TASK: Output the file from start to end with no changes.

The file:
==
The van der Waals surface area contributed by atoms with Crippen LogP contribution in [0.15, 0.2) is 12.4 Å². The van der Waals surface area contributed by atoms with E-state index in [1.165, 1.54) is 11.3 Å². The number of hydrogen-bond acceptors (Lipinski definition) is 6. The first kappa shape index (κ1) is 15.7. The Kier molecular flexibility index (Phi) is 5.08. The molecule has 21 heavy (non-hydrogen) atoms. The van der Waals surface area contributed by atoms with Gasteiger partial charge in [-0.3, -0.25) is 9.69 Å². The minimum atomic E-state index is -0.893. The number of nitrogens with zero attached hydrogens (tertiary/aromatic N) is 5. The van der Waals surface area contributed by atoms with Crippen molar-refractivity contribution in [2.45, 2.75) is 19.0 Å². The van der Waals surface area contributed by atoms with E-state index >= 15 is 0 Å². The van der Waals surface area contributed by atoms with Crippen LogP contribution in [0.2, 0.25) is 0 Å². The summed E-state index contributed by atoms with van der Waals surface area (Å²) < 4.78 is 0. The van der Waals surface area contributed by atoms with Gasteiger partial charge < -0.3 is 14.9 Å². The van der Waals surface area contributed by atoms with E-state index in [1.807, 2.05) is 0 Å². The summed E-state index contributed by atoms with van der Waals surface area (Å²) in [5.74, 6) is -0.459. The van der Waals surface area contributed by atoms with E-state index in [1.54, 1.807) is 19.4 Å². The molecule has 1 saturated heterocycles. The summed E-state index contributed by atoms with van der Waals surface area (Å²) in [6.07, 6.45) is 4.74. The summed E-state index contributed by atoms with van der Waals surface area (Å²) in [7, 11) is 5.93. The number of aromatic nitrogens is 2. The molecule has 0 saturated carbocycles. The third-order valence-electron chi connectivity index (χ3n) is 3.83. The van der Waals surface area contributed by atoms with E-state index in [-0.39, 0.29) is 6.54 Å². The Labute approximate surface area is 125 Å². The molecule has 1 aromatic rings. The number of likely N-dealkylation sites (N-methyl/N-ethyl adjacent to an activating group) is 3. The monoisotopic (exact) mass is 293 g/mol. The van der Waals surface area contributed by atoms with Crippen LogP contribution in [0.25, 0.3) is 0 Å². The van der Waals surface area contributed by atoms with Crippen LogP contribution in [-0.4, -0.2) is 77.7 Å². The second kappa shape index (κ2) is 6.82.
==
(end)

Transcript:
The van der Waals surface area contributed by atoms with Crippen LogP contribution in [0.15, 0.2) is 12.4 Å². The van der Waals surface area contributed by atoms with E-state index in [1.165, 1.54) is 11.3 Å². The number of hydrogen-bond acceptors (Lipinski definition) is 6. The first kappa shape index (κ1) is 15.7. The Kier molecular flexibility index (Phi) is 5.08. The molecule has 21 heavy (non-hydrogen) atoms. The van der Waals surface area contributed by atoms with Gasteiger partial charge in [-0.3, -0.25) is 9.69 Å². The minimum atomic E-state index is -0.893. The number of nitrogens with zero attached hydrogens (tertiary/aromatic N) is 5. The van der Waals surface area contributed by atoms with Crippen molar-refractivity contribution in [2.45, 2.75) is 19.0 Å². The van der Waals surface area contributed by atoms with E-state index >= 15 is 0 Å². The van der Waals surface area contributed by atoms with Crippen LogP contribution in [0.2, 0.25) is 0 Å². The summed E-state index contributed by atoms with van der Waals surface area (Å²) < 4.78 is 0. The van der Waals surface area contributed by atoms with Gasteiger partial charge < -0.3 is 14.9 Å². The van der Waals surface area contributed by atoms with E-state index in [1.807, 2.05) is 0 Å². The summed E-state index contributed by atoms with van der Waals surface area (Å²) in [5.74, 6) is -0.459. The van der Waals surface area contributed by atoms with E-state index in [1.54, 1.807) is 19.4 Å². The molecule has 1 saturated heterocycles. The summed E-state index contributed by atoms with van der Waals surface area (Å²) in [6.07, 6.45) is 4.74. The summed E-state index contributed by atoms with van der Waals surface area (Å²) in [7, 11) is 5.93. The number of aromatic nitrogens is 2. The molecule has 0 saturated carbocycles. The third-order valence-electron chi connectivity index (χ3n) is 3.83. The van der Waals surface area contributed by atoms with E-state index in [-0.39, 0.29) is 6.54 Å². The Labute approximate surface area is 125 Å². The molecule has 1 aromatic rings. The number of likely N-dealkylation sites (N-methyl/N-ethyl adjacent to an activating group) is 3. The monoisotopic (exact) mass is 293 g/mol. The van der Waals surface area contributed by atoms with Crippen LogP contribution in [0.25, 0.3) is 0 Å². The van der Waals surface area contributed by atoms with Crippen LogP contribution in [-0.4, -0.2) is 77.7 Å². The second kappa shape index (κ2) is 6.82.